The Winter 2011 edition of the Society of Animal Artists newsletter is out, this is one of the articles in the edition.
Wildlife is the subject – not the style.
There always seems to be confusion surrounding the definition of wildlife art; it is all too often treated as a genre or a movement, but that is incorrect; it is not like impressionism, conceptual art, abstract art or any of the other movements that have come and gone over the centuries. The style of any of those movements can be used to depict wildlife, but wildlife is the subject—not the style.
Dr. Adam Harris’ definition in his book Wildlife in American Art is, I think, perfect: “Art related to wildlife.” To put it simply, any piece of art depicting wildlife is wildlife art; thus Andy Warhol’s Endangered Species series is wildlife art but the art movement he was involved in was Pop Art. Damien Hirst’s shark in formaldehyde is also wildlife art and the movement or genre is Conceptual Art. Both Bob Kuhn and Robert Bateman are influenced by abstract art and that can be seen in many of their wildlife art paintings, indeed, the latter was an abstract painter before he changed his subject matter to the natural world.
Once that definition of wildlife art is adopted we can also dispel the myth of ‘traditional wildlife art; there is no such thing. Wildlife art has evolved over the millennia, from the earliest rock art to the contemporary styles used by some artists today. It has always been in a state of flux, adopting different genres and methods to interpret the beauty of the natural world. Wildlife art as we know it today is a relatively recent phenomena, only beginning to emerge towards the end of the 19th century. The early practitioners were concerned that much of the wildlife they saw would soon become extinct as man encroached on its territory and destroyed habitat. Their purpose was to produce an enduring record of what they saw before it disappeared. Similarly others wanted to produce images of wildlife to show the public the beauty of the newly discovered natural world that most had not seen before. That production of a record of the natural world is now fulfilled by video and photography.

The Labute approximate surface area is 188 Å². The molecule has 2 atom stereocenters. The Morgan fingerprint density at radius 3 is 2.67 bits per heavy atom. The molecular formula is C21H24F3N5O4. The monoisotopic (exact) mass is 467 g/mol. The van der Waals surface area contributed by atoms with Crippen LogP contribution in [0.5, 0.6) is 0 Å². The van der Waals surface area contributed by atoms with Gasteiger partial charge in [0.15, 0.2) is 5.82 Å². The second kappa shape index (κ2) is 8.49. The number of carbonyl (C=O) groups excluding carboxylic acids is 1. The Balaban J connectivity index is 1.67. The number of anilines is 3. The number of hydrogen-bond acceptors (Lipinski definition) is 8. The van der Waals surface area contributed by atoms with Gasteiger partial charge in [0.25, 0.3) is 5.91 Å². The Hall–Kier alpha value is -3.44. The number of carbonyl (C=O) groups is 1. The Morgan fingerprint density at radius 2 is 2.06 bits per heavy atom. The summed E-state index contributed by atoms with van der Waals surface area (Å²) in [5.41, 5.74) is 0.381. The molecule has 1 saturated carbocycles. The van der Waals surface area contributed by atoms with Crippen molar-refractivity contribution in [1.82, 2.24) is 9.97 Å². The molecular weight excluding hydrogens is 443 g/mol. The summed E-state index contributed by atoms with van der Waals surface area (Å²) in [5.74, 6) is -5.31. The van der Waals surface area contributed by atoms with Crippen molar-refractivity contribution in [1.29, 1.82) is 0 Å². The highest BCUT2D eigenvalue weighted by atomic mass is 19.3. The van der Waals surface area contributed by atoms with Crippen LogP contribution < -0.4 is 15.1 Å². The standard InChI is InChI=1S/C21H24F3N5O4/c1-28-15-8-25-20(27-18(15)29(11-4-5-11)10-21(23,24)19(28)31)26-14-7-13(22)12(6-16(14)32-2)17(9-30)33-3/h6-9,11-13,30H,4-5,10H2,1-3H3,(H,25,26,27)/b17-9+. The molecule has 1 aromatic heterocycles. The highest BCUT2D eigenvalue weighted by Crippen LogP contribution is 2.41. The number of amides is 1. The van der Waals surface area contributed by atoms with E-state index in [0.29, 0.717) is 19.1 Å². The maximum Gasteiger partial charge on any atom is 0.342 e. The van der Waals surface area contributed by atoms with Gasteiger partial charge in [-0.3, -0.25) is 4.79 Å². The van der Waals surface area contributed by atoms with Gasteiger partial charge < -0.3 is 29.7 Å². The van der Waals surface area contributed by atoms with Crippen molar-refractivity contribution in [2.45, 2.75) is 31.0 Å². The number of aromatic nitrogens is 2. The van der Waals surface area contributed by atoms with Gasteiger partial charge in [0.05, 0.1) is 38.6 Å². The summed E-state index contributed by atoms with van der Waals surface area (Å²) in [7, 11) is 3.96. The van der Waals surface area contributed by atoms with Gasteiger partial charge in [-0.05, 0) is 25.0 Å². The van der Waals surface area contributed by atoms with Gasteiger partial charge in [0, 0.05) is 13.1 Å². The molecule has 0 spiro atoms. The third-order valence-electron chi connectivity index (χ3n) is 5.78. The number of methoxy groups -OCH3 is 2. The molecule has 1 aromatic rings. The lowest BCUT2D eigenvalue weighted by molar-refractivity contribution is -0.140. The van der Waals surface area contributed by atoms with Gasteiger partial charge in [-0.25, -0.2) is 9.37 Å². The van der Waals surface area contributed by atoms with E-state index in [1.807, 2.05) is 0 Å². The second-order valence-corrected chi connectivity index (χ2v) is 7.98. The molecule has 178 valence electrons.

So what is the role and purpose of wildlife art in modern times, and how can we elevate its status in the art world? If realism is to return as a force in the art world then we cannot continue to just provide a record of what we see, and we cannot just repeat the style and type of art that has gone before. We, the artists, have to do more; the work must be truly inspired; we must put something of ourselves into the work, and we must do it in a modernist style that reflects our times and concerns.
In addition, we also have to leave space for the viewer to interpret the artwork and use their imagination to fill in what is suggested so that the viewer can connect with the art. A piece of art on a superficial level must encapsulate beauty, it must uplift the spirit, and enhance its surroundings. That is necessary for the viewer to engage with the artwork. But on a deeper level it should resonate with the viewer and have a subconscious appeal to their emotions, whether those emotions are the same as the artist intended is not important—what is important is that the viewer connects with the art.
Picasso spoke of the tyranny of the thing seen, how the artist should use only what he wants and discards the rest, how he should control the artwork and not let the subject matter dictate the finished piece. How he should not put in too much detail but give an impression of what is there and let the viewer fill in the gaps.
I would propose a variation—the tyranny of the thing photographed—too many artists use photographs rather than their minds and let the photograph dictate the finished artwork. An artist should observe their subject and decide how they want to portray it, or take a theme or emotion and work out how they can use a wildlife subject matter to illustrate it. They should not go out and take a lot of photographs; flick through them until they find one that they feel would make a good painting. As a piece of art it lacks integrity and emotion; it is an illustration and would have probably have been better as a photograph. Photography should be a reference tool; not the start of an artwork.
Inspiration comes from a variety of sources; from observation blended with thoughts and beliefs and the profound experiences of one’s life, thus much inspiration comes from the s u b - c o n s c i o u s and cannot be controlled. There is no formula for repetition and, if there were, it would lack the vitality and excitement of subconscious inspiration. As Paul Gauguin wrote, “I close my eyes in order to see.” Contemplation will provide as much inspiration as observation. One of the elements of inspiration that fascinates me is the human mind; because it is extremely complex, many of the elements within a piece of artwork will come from the sub-conscious, as indeed did the original idea, and therefore the full meaning behind the piece will not be evident, even to its creator.
The artist is a receptacle for emotions thatcome from all over the place: from the sky,from the earth, from a scrap of paper, froma passing shape…Pablo Picasso
Art should be a reflection of the artist’s innerfeelings.—Arthur Dow
-from the Society of Animal Artists 2011 newsletter, see the entire newsletter online by clicking here.
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